• Loan Proceeds and Distributions to Investors. The lenders will likely seek to prohibit the loan proceeds from being used to make distributions to the limited partners. However, given the timing of transfer of assets to a continuation fund and the fluctuation of rollover, liquidating and new investors, the lenders may agree that the loan proceeds may be used to issue a distribution to the fund’s new limited partners (provided such distribution is subject to recall).
  • Additional Reporting Requirements. The lenders may ask that the continuation fund provide more detailed or frequent reporting on borrowing bases, investor events, investor composition changes, and net asset values. Given the concentrated asset portfolio, the lenders may look for valuation reports provided to the investors and/or the advisory committee regarding specific assets (including details as to the methodology used to determine values) and any notices of objection from the investors and/or advisory committee.
  • Additional Collateral. The lenders may also ask continuation funds to provide additional collateral under the subscription credit facility, including a pledge of the fund borrower’s equity interests in one or more holding vehicles that own or hold the underlying assets and the deposit and securities accounts into which distributions from the assets are funded.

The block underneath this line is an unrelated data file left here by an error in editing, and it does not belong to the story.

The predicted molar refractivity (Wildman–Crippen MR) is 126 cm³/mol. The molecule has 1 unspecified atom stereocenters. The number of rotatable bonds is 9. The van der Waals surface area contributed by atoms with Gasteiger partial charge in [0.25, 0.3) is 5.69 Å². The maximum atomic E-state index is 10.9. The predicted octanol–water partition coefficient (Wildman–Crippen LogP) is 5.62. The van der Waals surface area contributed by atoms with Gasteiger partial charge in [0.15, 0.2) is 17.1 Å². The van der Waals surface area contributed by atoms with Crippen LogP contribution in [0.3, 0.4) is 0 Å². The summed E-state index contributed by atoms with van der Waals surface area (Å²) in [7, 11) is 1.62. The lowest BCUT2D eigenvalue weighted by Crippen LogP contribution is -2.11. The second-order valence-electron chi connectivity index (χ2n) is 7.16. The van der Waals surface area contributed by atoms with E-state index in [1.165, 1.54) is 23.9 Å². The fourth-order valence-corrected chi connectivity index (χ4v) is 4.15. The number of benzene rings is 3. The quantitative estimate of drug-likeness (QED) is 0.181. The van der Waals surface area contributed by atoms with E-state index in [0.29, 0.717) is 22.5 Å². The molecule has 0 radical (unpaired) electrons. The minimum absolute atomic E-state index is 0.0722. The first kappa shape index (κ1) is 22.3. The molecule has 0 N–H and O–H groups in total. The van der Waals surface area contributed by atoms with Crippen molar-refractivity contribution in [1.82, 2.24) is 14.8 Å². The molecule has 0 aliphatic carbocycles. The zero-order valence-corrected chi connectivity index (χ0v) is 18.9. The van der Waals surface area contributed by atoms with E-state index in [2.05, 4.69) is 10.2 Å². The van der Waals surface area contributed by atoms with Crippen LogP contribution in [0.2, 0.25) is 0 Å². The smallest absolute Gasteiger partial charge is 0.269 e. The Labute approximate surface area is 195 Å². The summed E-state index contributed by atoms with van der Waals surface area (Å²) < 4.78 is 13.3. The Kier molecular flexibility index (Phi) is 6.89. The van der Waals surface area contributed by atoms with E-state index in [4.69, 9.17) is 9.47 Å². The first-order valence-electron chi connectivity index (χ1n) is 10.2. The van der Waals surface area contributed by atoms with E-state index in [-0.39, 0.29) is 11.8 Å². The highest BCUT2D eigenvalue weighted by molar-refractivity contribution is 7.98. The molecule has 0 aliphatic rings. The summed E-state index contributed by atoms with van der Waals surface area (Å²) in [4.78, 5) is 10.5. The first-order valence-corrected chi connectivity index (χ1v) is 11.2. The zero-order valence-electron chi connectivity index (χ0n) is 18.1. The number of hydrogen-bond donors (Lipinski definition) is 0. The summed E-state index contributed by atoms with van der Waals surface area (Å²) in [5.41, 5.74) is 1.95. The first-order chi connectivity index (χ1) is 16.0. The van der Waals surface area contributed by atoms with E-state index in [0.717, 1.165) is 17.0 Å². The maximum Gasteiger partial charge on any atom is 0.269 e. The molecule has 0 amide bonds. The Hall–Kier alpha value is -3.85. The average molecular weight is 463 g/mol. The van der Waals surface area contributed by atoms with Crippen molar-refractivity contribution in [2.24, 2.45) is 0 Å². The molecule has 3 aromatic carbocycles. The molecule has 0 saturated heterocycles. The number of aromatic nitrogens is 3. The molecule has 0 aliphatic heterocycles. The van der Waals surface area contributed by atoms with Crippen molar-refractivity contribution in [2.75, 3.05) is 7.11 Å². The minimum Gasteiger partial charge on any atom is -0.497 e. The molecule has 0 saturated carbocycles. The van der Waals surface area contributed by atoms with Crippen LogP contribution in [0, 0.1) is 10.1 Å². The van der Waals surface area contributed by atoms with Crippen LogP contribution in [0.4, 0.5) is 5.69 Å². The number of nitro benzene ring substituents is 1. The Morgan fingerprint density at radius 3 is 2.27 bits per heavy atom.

• Facility Tenor. Similar to a subscription credit facility for a traditional fund, the tenor—or length of time until the facility expires—will likely be aligned to the “investment period” of the new continuation fund (if it has one) or the expected sale of the underlying assets. A facility could also be structured with a 364-day tenor (subject to permitted extensions), allowing the lenders and the fund sponsor to reevaluate their respective needs on an ongoing basis during the continuation fund’s life.

Bottom Line: A Subscription Credit Facility Can Be a Valuable Tool for Continuation Funds If Necessary Steps Are Taken.

Subscription credit facilities can be a useful financing tool for continuation funds. However, given the unique structure and timing considerations of continuation funds, lenders and fund sponsors should keep in mind the above best practices to ensure a subscription facility can be appropriately structured to meet all parties’ needs.